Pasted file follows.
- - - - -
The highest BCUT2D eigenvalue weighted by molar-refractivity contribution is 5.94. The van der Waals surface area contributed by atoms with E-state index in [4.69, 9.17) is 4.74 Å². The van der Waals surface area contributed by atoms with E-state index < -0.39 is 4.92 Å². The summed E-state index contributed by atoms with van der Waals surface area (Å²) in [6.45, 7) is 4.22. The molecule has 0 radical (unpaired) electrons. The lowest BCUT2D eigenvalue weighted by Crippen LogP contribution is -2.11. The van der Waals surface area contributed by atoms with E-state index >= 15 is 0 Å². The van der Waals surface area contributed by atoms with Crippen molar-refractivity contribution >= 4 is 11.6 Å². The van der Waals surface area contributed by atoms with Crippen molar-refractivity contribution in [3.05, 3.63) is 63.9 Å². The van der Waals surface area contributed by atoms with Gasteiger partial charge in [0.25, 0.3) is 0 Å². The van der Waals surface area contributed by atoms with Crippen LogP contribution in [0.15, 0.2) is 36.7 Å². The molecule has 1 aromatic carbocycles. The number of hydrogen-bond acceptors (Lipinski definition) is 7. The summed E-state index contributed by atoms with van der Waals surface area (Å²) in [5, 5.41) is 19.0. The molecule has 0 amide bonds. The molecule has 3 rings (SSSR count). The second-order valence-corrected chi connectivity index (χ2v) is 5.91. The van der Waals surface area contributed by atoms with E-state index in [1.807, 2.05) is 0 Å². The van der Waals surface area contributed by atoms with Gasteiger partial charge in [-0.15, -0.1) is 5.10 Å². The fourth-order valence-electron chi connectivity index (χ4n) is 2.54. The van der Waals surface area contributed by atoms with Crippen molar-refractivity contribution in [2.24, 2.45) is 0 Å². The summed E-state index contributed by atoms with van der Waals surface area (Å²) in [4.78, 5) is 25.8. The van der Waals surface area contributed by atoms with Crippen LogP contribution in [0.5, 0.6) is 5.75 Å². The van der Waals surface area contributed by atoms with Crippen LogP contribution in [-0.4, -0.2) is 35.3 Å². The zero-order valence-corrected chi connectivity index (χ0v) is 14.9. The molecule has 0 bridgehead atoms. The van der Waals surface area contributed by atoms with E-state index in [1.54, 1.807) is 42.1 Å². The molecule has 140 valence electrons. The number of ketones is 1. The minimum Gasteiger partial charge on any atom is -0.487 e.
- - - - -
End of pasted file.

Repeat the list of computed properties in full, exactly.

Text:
The highest BCUT2D eigenvalue weighted by molar-refractivity contribution is 5.94. The van der Waals surface area contributed by atoms with E-state index in [4.69, 9.17) is 4.74 Å². The van der Waals surface area contributed by atoms with E-state index < -0.39 is 4.92 Å². The summed E-state index contributed by atoms with van der Waals surface area (Å²) in [6.45, 7) is 4.22. The molecule has 0 radical (unpaired) electrons. The lowest BCUT2D eigenvalue weighted by Crippen LogP contribution is -2.11. The van der Waals surface area contributed by atoms with E-state index >= 15 is 0 Å². The van der Waals surface area contributed by atoms with Crippen molar-refractivity contribution >= 4 is 11.6 Å². The van der Waals surface area contributed by atoms with Crippen molar-refractivity contribution in [3.05, 3.63) is 63.9 Å². The van der Waals surface area contributed by atoms with Gasteiger partial charge in [0.25, 0.3) is 0 Å². The van der Waals surface area contributed by atoms with Crippen LogP contribution in [0.15, 0.2) is 36.7 Å². The molecule has 1 aromatic carbocycles. The number of hydrogen-bond acceptors (Lipinski definition) is 7. The summed E-state index contributed by atoms with van der Waals surface area (Å²) in [5, 5.41) is 19.0. The molecule has 0 amide bonds. The molecule has 3 rings (SSSR count). The second-order valence-corrected chi connectivity index (χ2v) is 5.91. The van der Waals surface area contributed by atoms with E-state index in [1.807, 2.05) is 0 Å². The van der Waals surface area contributed by atoms with Gasteiger partial charge in [-0.15, -0.1) is 5.10 Å². The fourth-order valence-electron chi connectivity index (χ4n) is 2.54. The van der Waals surface area contributed by atoms with Crippen molar-refractivity contribution in [2.24, 2.45) is 0 Å². The summed E-state index contributed by atoms with van der Waals surface area (Å²) in [4.78, 5) is 25.8. The van der Waals surface area contributed by atoms with Crippen LogP contribution in [0.5, 0.6) is 5.75 Å². The van der Waals surface area contributed by atoms with Crippen LogP contribution in [-0.4, -0.2) is 35.3 Å². The zero-order valence-corrected chi connectivity index (χ0v) is 14.9. The molecule has 0 bridgehead atoms. The van der Waals surface area contributed by atoms with E-state index in [1.54, 1.807) is 42.1 Å². The molecule has 140 valence electrons. The number of ketones is 1. The minimum Gasteiger partial charge on any atom is -0.487 e.